Take back Christmas: From chaos and shopping carts to magic and meaning

Christmas should be magical and meaningful instead of unmanageable and even miserable. Here are six simple ways to "take back Christmas."

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  • Editor's note: This article is adapted from a column that the Eyres originally published in The Deseret News. It has been reprinted here with permission.

  • Do you long for less commercialization and more meaning in your family's Christmas? Well, here's a story:

  • Way back when, as a young mother, I found myself surrounded by a wild assortment of Christmas decorations, standing in a long line of other fidgeting mothers for what seemed like an eternity. I had hired a babysitter and was on an urgent errand to fulfill the dream of my 7-year-old daughter, Shawni, who had to have a "Baby Alive" for Christmas. She'd fallen in love with the doll as she delightedly watched its TV advertisement over and over.

  • The captivating part for Shawni was that this doll could actually eat! Thanks to a few batteries, Baby Alive could suck her liquid food into one end and then fill her diaper on the other. Somehow, dreams of changing her new baby's diaper were just as exciting to Shawni as spooning the food into those little mechanical lips.

  • This was before the days of online shopping, and I had searched every catalogue and called every store in town to find this treasured new family member — all to no avail. Everyone was sold out. I kept calling, finally finding one store whose salesperson said they still had some in stock.

  • Alas, just as I neared the front of the line, I was dumbfounded when the cashier loudly announced that the mother directly in front of me had just received the last doll. Immediately, the air was filled with moans and groans just short of weeping and wailing. Admittedly, tears welled up in my eyes as I considered how in the world I could tell Shawni that her dreams of Baby Alive were dead!

  • I was devastated and sulked away thinking, "I hate Christmas!" My frustration was not just about Baby Alive. It was about the mountain of expectations I felt hanging heavily on my shoulders — all the things I had to accomplish before Christmas. We had four other children whose long Christmas lists needed to be filled. And because my own parents were getting older and lived far away, I was always in charge of getting everyone together for our annual Christmas dinner. I was also in charge of the class Christmas party at the elementary school, and I was dreading the mess of making Christmas cookies.

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  • This "Baby Alive incident" was the last straw. I finally admitted that things were out of control. I was not in charge of Christmas; Christmas was in charge of me! And — speaking of Baby Alive — I was barely alive myself! Where was my peace and joy? Where was the real meaning of Christmas?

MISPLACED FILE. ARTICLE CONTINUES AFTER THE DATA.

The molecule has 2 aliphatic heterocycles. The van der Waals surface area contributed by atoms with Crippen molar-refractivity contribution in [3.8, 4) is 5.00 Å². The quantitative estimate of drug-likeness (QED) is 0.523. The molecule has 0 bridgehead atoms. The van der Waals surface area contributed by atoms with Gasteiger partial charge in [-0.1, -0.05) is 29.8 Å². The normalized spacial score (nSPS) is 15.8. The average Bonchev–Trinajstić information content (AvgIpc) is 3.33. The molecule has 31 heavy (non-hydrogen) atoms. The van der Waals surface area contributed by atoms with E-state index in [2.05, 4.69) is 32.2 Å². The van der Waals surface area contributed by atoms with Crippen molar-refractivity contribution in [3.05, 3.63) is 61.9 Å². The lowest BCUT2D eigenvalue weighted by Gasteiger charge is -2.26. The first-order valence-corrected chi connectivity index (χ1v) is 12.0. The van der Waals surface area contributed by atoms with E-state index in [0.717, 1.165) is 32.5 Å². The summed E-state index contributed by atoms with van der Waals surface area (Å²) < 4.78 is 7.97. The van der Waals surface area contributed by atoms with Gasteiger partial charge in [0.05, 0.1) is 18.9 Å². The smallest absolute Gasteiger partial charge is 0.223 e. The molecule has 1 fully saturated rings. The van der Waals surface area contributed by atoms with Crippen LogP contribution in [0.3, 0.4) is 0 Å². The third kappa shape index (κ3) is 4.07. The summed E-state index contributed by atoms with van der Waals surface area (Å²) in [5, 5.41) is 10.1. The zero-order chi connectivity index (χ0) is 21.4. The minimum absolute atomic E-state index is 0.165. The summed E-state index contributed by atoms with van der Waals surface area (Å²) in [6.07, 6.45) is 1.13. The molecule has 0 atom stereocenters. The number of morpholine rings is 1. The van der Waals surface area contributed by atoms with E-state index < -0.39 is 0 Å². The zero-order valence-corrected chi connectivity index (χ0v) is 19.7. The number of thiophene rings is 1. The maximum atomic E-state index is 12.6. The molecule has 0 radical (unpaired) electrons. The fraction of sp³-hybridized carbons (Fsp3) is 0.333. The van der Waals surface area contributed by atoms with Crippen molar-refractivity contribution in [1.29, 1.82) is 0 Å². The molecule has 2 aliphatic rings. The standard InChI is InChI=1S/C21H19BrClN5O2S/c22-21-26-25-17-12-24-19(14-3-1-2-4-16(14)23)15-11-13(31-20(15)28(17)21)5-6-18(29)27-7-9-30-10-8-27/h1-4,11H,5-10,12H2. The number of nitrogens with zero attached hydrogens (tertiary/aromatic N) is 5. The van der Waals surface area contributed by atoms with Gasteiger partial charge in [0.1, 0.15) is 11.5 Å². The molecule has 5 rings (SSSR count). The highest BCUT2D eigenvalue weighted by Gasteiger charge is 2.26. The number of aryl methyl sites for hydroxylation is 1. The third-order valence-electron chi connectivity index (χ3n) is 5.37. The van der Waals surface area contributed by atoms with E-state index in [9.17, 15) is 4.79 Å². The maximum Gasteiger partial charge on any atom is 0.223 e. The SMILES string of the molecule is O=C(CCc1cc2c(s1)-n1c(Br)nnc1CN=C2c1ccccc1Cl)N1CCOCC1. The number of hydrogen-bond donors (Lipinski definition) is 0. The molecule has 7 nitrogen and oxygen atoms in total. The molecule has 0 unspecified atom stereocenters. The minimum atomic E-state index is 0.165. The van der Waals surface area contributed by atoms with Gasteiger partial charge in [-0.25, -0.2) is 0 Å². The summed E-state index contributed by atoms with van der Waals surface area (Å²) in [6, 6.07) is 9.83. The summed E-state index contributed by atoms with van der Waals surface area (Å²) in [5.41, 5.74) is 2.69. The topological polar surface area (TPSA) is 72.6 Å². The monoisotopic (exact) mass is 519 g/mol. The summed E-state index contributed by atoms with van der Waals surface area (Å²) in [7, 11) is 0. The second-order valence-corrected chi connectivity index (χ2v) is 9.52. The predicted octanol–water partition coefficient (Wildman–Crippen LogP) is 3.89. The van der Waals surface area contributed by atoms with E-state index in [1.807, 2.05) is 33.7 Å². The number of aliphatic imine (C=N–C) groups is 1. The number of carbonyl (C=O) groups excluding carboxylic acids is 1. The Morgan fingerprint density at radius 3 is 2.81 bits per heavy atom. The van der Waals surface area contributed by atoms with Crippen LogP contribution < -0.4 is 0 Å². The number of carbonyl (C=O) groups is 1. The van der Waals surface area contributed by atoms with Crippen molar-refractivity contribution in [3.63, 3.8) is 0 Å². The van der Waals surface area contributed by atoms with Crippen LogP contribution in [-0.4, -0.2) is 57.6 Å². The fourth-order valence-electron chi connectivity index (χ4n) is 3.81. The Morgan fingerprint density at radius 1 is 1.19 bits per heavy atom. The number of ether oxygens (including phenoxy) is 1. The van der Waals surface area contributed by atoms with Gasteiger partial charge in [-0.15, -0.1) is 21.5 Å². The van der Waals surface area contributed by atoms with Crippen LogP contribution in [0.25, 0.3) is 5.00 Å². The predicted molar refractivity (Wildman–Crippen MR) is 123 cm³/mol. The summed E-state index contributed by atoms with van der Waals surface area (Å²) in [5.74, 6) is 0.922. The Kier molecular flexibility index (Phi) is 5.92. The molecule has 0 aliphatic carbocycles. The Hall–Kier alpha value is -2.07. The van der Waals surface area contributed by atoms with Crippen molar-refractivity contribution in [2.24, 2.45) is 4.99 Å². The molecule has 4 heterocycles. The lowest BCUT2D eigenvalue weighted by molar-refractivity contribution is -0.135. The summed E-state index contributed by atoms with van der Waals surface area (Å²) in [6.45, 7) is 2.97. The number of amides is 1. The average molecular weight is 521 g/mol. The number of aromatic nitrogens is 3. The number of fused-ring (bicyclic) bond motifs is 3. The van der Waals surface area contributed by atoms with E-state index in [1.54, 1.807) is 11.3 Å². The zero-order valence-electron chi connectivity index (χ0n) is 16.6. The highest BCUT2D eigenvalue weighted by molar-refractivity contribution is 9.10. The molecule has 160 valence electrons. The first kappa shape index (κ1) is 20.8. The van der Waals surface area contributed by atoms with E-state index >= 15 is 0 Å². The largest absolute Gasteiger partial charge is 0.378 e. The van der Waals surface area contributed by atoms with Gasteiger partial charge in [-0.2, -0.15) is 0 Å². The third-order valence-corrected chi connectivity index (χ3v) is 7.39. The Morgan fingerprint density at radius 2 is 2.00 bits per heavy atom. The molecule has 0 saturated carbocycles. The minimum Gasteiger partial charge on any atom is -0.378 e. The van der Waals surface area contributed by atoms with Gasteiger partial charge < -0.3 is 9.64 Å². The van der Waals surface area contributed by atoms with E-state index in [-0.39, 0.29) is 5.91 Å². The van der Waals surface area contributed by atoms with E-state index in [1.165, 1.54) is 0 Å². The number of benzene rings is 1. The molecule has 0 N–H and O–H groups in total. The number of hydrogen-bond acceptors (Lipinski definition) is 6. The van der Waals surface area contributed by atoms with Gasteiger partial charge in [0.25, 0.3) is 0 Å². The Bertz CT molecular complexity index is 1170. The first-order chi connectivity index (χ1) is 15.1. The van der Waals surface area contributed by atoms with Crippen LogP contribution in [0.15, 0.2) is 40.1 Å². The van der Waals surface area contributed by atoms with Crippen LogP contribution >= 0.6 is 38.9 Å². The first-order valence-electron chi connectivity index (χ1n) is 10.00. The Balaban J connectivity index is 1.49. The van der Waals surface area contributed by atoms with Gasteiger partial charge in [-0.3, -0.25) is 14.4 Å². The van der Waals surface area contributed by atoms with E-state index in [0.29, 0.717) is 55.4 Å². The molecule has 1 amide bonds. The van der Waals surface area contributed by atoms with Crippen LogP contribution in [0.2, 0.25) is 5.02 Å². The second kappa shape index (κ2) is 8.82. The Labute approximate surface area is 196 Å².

• On the way home that day, I vowed to change things and started to formulate what I could do to simplify Christmas. Although it was hard to let go of some of our longstanding traditions, I desperately needed to make Christmas more magical and meaningful instead of unmanageable and miserable!

  • Some of my initial resolutions are listed below. Of course, they didn't bring perfect peace, but I loved choosing what to be stressed about on my own terms! (Because every family is so different, I suggest making your own list for simplifying Christmas. Make yours meaningful to your family.)

    1. With the kids, start thinking early about Christmas lists. Slash the number of things the children can ask for — from Santa and from you.

    2. Focus Christmas Eve on the true spirit of the first Christmas. Instead of a big turkey dinner, have a supper similar to what Mary and Joseph might have enjoyed before they departed for Bethlehem (i.e. fish, dates, grapes, cheese and unleavened bread). To simplify even further, go to the nearest Mediterranean restaurant and buy prepared food for the dinner.

    3. Teach the children that the very best part of Christmas is not the gifts they get but the gifts they give. Help them earn money to buy simple gifts for their siblings, and give those gifts on Christmas Eve. Leave the joy of Santa and the "getting" for Christmas morning.

    4. Don't make cookies.

    5. Quit volunteering for every need at the school. Put family first.

    6. As the children get older, offer them the option of getting just one gift for themselves and putting the rest of their gift money toward a humanitarian project for those in need — something they can help buy and deliver (your children might surprise you).

  • I'll spare you the details of how it happened that I watched a delighted Shawni lovingly cradle her new Baby Alive on Christmas morning (I did finally find one for her), but while I loved pleasing Shawni, what I loved even more was what I'd learned by the time that hectic, crazy Christmas was over.

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Richard and Linda Eyre are New York Times #1 Bestselling Authors and founders of JoySchools.com who speak worldwide on marriage and parenting issues. Their new books are The Turning, and Life in Full.

Website: http://www.valuesparenting.com

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